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Penguin Parade Marches Into Our Homes

Just as small business retailers have had to make the move to online, so too have some of our biggest — and most beloved — tourist attractions.

IMAGES of the pitter-patter of Phillip Island penguins' happy feet are beaming around the world, providing some much-needed joy in the era of Covid-19.

It has been a masterstroke in making sure the famed tourist attraction is not forgotten as many shut up shop temporarily because of Covid-19. The stats are incredible.

Remarkably, since the Phillip Island Nature Parks started live-streaming the penguins four weeks ago at sunset every night of the week, the Live Penguin TV parades have been viewed almost 10 million times.

Of those 10 million views, 65 percent are from Victoria, 15 percent from Interstate, and perhaps most importantly, 20 percent of views come from around the world.

85 countries in total have tuned in to our beloved penguins as they waddle at sunset including the United Kingdom, Germany, Japan, the USA, Saudi Arabia and Bangladesh.

Phillip Island Nature Parks spokesperson Roland Pick said everyone is over the moon and no one expected Live Penguin TV to be so successful. "It's just been beautiful," he said.

"The overwhelming response we have had from people is them saying thank you for bringing us some joy in tough times.  

"We never dreamed it would have that kind of impact, it has just been so overwhelming and so humbling."

Initially, the Phillip Island Nature Parks organisation hoped to get a few thousand views a night for Live Penguin TV, but that changed after 800,000 tuned in on night one.

It is averaging around 100,000 views a night now which are phenomenal ratings. "The penguins just seem to have this timeless appeal," Pick said. "I think it's a combination of that appeal, and we have brought something to life that is free, and we haven't tried to monetise it.

"We haven't tried a hard sell, we've just said to people, enjoy the penguins." The future for Live Penguin TV is bright.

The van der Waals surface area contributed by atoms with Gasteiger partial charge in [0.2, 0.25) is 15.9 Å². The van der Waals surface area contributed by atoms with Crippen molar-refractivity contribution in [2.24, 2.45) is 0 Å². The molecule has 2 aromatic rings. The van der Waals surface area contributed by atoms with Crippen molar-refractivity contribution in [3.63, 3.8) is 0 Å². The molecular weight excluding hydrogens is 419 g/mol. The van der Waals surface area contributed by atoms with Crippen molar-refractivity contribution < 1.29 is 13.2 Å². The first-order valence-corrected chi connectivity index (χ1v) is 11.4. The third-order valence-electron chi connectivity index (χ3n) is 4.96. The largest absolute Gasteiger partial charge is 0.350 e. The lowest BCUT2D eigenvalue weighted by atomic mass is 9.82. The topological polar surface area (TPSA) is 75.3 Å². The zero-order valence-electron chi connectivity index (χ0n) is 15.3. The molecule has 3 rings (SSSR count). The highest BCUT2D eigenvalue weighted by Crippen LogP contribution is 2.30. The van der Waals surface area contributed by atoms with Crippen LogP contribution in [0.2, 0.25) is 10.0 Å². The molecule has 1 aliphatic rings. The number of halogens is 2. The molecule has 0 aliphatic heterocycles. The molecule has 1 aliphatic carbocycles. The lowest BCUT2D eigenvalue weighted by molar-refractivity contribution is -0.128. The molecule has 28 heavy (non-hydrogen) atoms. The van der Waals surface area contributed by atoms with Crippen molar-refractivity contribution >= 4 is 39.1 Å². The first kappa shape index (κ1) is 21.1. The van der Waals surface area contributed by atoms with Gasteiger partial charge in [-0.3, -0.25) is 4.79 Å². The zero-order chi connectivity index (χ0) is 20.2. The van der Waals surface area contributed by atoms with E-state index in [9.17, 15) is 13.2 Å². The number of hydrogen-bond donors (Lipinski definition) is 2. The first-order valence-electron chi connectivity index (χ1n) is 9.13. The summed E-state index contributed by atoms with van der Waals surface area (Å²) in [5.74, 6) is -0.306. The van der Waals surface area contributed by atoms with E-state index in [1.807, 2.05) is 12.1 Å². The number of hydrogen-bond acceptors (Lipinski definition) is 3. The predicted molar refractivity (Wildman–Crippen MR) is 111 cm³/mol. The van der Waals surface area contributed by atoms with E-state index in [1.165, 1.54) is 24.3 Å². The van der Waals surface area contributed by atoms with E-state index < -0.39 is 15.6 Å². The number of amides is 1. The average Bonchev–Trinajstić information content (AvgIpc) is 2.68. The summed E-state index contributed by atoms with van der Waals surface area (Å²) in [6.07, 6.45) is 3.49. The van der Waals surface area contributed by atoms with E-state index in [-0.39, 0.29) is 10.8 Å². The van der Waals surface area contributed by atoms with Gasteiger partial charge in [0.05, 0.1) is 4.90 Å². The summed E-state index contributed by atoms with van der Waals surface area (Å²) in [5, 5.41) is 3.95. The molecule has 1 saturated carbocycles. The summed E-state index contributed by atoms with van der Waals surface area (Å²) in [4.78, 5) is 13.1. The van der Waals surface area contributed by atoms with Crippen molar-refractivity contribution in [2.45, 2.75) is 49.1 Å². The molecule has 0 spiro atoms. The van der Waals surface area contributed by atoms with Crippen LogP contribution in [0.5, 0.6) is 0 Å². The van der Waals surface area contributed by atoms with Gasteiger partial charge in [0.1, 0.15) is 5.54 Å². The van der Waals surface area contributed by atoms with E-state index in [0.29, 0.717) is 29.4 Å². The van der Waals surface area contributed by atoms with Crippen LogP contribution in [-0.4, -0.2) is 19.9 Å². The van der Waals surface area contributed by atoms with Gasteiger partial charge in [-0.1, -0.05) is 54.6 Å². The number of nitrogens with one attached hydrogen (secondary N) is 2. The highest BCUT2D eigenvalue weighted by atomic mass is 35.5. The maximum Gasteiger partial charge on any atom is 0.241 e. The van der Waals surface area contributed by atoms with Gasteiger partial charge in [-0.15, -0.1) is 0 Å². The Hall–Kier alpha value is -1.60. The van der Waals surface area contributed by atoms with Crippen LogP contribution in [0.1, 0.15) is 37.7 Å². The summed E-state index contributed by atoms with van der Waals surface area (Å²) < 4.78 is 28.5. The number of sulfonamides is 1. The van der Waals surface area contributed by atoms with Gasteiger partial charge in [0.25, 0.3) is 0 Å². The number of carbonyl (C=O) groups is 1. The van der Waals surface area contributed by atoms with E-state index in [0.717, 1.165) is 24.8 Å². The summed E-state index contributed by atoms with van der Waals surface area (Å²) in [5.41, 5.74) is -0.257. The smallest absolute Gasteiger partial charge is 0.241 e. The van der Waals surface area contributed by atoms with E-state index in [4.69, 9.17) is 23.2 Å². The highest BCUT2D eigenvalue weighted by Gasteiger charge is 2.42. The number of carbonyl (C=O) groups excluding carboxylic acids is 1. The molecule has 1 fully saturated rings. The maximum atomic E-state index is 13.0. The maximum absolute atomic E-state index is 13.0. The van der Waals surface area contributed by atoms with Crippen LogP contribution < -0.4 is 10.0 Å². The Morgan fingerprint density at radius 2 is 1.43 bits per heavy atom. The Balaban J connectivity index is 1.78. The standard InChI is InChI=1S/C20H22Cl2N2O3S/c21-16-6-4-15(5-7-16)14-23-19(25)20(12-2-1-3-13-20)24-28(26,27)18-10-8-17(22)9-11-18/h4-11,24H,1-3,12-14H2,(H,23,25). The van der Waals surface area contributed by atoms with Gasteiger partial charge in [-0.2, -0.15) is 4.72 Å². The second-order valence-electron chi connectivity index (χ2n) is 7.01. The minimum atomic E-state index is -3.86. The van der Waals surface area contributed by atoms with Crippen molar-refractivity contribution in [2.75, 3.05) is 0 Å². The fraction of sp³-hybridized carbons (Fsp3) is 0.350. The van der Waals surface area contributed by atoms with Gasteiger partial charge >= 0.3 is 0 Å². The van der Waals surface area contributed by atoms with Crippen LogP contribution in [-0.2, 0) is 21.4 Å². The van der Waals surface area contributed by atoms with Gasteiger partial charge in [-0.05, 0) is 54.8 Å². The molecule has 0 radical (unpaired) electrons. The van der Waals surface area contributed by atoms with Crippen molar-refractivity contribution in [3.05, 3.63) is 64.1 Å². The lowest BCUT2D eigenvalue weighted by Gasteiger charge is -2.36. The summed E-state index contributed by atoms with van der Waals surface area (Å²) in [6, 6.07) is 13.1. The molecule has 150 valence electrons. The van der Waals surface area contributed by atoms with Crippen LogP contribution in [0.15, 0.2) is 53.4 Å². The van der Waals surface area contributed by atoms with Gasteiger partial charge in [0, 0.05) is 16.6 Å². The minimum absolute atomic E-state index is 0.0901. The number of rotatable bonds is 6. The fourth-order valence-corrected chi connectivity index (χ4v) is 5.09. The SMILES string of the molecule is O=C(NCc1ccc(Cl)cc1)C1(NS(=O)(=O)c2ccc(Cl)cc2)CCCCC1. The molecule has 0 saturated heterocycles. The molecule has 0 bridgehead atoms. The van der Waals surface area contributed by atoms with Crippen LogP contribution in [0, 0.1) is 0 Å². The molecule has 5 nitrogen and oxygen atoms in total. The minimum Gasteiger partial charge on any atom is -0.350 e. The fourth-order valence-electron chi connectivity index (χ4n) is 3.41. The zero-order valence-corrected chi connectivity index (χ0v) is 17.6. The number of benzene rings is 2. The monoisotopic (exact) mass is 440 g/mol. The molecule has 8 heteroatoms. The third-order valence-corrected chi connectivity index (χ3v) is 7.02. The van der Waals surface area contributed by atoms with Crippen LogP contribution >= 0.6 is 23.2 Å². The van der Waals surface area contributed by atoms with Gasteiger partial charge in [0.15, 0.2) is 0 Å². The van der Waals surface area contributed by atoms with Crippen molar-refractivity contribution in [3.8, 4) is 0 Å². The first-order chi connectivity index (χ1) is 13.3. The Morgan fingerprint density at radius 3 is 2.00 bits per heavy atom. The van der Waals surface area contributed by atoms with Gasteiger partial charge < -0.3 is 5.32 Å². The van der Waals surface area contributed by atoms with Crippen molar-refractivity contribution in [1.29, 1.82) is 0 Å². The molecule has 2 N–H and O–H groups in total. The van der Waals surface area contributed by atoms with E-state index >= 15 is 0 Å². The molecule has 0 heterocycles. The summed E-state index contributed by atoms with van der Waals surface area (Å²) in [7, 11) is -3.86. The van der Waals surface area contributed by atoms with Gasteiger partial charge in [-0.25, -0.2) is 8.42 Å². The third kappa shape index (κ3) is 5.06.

There are some TV specials in the works, including in Japan, who are one of the most important international markets for Phillip Island Nature Parks.

The penguins will once again be open for visitors on October 4 with a slow reopening plan, first to regional Victorians, later Melburnians, and when the borders are open visitors from around Australia and the rest of the world. 

But Live Penguin TV isn't the only successful tourist attraction to adapt to Covid-19 lockdowns.

Melbourne Zoo last week unveiled an otter live stream webcam as part of the Zoo's animals at home program. 

The three male and one male otter cubs were born in February to parents Paula and Odie, the first otters born at Melbourne Zoo since 2011. 

"Otters are very curious, playful and quite cheeky animals," Melbourne Zoo's Wild Sea Life Sciences Manger Mark Ryan said.

"The play you will see on camera is normal behaviour and quite common in otter groups and not dissimilar to the 'rough play' most siblings would have.

"It's also a bonding experience and helps with group cohesion." 

It's not only Zoos and animal parks that are working to adapt to the Covid-19 norm.

While crowds won’t be flocking in their finest fascinators to this year’s Spring Racing Carnival in Melbourne, with the Caulfield Cup just around the corner the Melbourne Racing Club have launched an at-home way for punters to celebrate with delivered food and beverage packages to enjoy at home while watching the races.

So while things aren't back to normal yet, and we have a long way to go depending on where you are in Australia, it is encouraging that we won’t forget these important tourist attractions and events that have become such an integral part of the Australian way of life.

Live Penguin TV - every night at sunset, via Facebook or YouTube. For more information Click Here.

Melbourne Zoo Otter Cam - Click Here.

Melbourne Racing Club Super Box dining - Click Here.


Media and journalism has been in Luke Dennehy's blood ever since he started at the Herald Sun in Melbourne as an editorial assistant at 19 years of age. Luke worked for nearly 20 years at the Herald Sun reporting entertainment and lifestyle news before leaving in 2017 to pursue freelance opportunities. He also had many regular spots on radio and TV over the years, most recently on Melbourne radio station 3AW.  A passionate advocate for Australian music, food, entertainment and business, he is excited to share some of those inspiring stories along the way.


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